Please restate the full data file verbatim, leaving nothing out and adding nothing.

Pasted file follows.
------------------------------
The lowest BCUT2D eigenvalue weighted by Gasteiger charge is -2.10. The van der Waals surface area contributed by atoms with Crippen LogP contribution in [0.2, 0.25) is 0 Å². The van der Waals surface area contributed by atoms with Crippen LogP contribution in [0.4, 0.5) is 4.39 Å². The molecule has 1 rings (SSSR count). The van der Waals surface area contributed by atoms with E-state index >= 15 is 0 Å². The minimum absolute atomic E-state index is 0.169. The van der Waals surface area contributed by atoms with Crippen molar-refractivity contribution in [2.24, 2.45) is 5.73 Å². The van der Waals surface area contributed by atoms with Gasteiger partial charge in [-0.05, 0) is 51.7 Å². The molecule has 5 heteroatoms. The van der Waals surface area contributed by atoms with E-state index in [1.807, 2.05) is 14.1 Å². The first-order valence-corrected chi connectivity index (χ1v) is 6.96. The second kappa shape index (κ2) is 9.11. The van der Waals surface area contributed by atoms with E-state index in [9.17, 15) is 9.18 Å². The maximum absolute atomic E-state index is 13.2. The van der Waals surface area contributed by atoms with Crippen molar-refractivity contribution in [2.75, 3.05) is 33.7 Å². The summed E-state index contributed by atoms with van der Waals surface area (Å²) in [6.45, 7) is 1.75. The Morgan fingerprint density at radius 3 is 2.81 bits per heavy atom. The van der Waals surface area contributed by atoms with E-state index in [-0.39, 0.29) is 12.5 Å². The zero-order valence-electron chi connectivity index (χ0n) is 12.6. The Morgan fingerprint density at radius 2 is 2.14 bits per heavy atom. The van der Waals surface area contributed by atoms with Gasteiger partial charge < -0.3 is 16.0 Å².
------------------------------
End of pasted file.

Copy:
The lowest BCUT2D eigenvalue weighted by Gasteiger charge is -2.10. The van der Waals surface area contributed by atoms with Crippen LogP contribution in [0.2, 0.25) is 0 Å². The van der Waals surface area contributed by atoms with Crippen LogP contribution in [0.4, 0.5) is 4.39 Å². The molecule has 1 rings (SSSR count). The van der Waals surface area contributed by atoms with E-state index >= 15 is 0 Å². The minimum absolute atomic E-state index is 0.169. The van der Waals surface area contributed by atoms with Crippen molar-refractivity contribution in [2.24, 2.45) is 5.73 Å². The van der Waals surface area contributed by atoms with Gasteiger partial charge in [-0.05, 0) is 51.7 Å². The molecule has 5 heteroatoms. The van der Waals surface area contributed by atoms with E-state index in [1.807, 2.05) is 14.1 Å². The first-order valence-corrected chi connectivity index (χ1v) is 6.96. The second kappa shape index (κ2) is 9.11. The van der Waals surface area contributed by atoms with E-state index in [9.17, 15) is 9.18 Å². The maximum absolute atomic E-state index is 13.2. The van der Waals surface area contributed by atoms with Crippen molar-refractivity contribution in [2.75, 3.05) is 33.7 Å². The summed E-state index contributed by atoms with van der Waals surface area (Å²) in [6.45, 7) is 1.75. The Morgan fingerprint density at radius 3 is 2.81 bits per heavy atom. The van der Waals surface area contributed by atoms with E-state index in [-0.39, 0.29) is 12.5 Å². The zero-order valence-electron chi connectivity index (χ0n) is 12.6. The Morgan fingerprint density at radius 2 is 2.14 bits per heavy atom. The van der Waals surface area contributed by atoms with Gasteiger partial charge < -0.3 is 16.0 Å².